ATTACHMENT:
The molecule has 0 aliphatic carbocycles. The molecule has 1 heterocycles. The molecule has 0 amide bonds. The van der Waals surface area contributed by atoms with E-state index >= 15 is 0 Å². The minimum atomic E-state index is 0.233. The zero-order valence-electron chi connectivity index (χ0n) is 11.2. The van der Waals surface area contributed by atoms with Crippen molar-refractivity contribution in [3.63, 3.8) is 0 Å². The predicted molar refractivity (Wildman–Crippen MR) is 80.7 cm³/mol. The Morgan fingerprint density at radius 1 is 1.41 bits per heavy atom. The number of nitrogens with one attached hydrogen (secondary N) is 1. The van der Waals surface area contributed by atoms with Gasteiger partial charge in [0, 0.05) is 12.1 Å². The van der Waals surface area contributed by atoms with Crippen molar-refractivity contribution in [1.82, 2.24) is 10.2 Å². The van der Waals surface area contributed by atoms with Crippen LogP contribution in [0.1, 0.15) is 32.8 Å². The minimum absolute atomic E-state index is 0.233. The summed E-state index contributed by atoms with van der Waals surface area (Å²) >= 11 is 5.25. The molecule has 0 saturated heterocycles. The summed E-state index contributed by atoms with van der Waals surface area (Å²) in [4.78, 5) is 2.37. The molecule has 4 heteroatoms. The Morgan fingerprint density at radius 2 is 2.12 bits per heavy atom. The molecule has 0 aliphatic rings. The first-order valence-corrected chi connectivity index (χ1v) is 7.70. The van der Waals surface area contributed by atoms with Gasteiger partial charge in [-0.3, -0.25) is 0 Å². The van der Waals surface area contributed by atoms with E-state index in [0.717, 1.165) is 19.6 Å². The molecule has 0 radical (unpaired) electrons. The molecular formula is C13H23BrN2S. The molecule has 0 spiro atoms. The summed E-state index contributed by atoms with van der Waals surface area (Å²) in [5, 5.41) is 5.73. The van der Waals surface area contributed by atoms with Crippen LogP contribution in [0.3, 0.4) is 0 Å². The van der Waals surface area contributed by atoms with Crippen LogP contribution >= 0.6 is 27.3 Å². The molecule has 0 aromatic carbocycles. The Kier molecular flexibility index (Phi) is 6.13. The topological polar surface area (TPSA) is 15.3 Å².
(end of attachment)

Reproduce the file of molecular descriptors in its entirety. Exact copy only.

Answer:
The molecule has 0 aliphatic carbocycles. The molecule has 1 heterocycles. The molecule has 0 amide bonds. The van der Waals surface area contributed by atoms with E-state index >= 15 is 0 Å². The minimum atomic E-state index is 0.233. The zero-order valence-electron chi connectivity index (χ0n) is 11.2. The van der Waals surface area contributed by atoms with Crippen molar-refractivity contribution in [3.63, 3.8) is 0 Å². The predicted molar refractivity (Wildman–Crippen MR) is 80.7 cm³/mol. The Morgan fingerprint density at radius 1 is 1.41 bits per heavy atom. The number of nitrogens with one attached hydrogen (secondary N) is 1. The van der Waals surface area contributed by atoms with Gasteiger partial charge in [0, 0.05) is 12.1 Å². The van der Waals surface area contributed by atoms with Crippen molar-refractivity contribution in [1.82, 2.24) is 10.2 Å². The van der Waals surface area contributed by atoms with Crippen LogP contribution in [0.1, 0.15) is 32.8 Å². The minimum absolute atomic E-state index is 0.233. The summed E-state index contributed by atoms with van der Waals surface area (Å²) >= 11 is 5.25. The molecule has 0 saturated heterocycles. The summed E-state index contributed by atoms with van der Waals surface area (Å²) in [4.78, 5) is 2.37. The molecule has 4 heteroatoms. The Morgan fingerprint density at radius 2 is 2.12 bits per heavy atom. The molecule has 0 aliphatic rings. The first-order valence-corrected chi connectivity index (χ1v) is 7.70. The van der Waals surface area contributed by atoms with Gasteiger partial charge in [-0.3, -0.25) is 0 Å². The van der Waals surface area contributed by atoms with E-state index in [0.717, 1.165) is 19.6 Å². The molecule has 0 radical (unpaired) electrons. The molecular formula is C13H23BrN2S. The molecule has 0 spiro atoms. The summed E-state index contributed by atoms with van der Waals surface area (Å²) in [5, 5.41) is 5.73. The van der Waals surface area contributed by atoms with Crippen LogP contribution in [0.3, 0.4) is 0 Å². The van der Waals surface area contributed by atoms with Crippen LogP contribution >= 0.6 is 27.3 Å². The molecule has 0 aromatic carbocycles. The Kier molecular flexibility index (Phi) is 6.13. The topological polar surface area (TPSA) is 15.3 Å².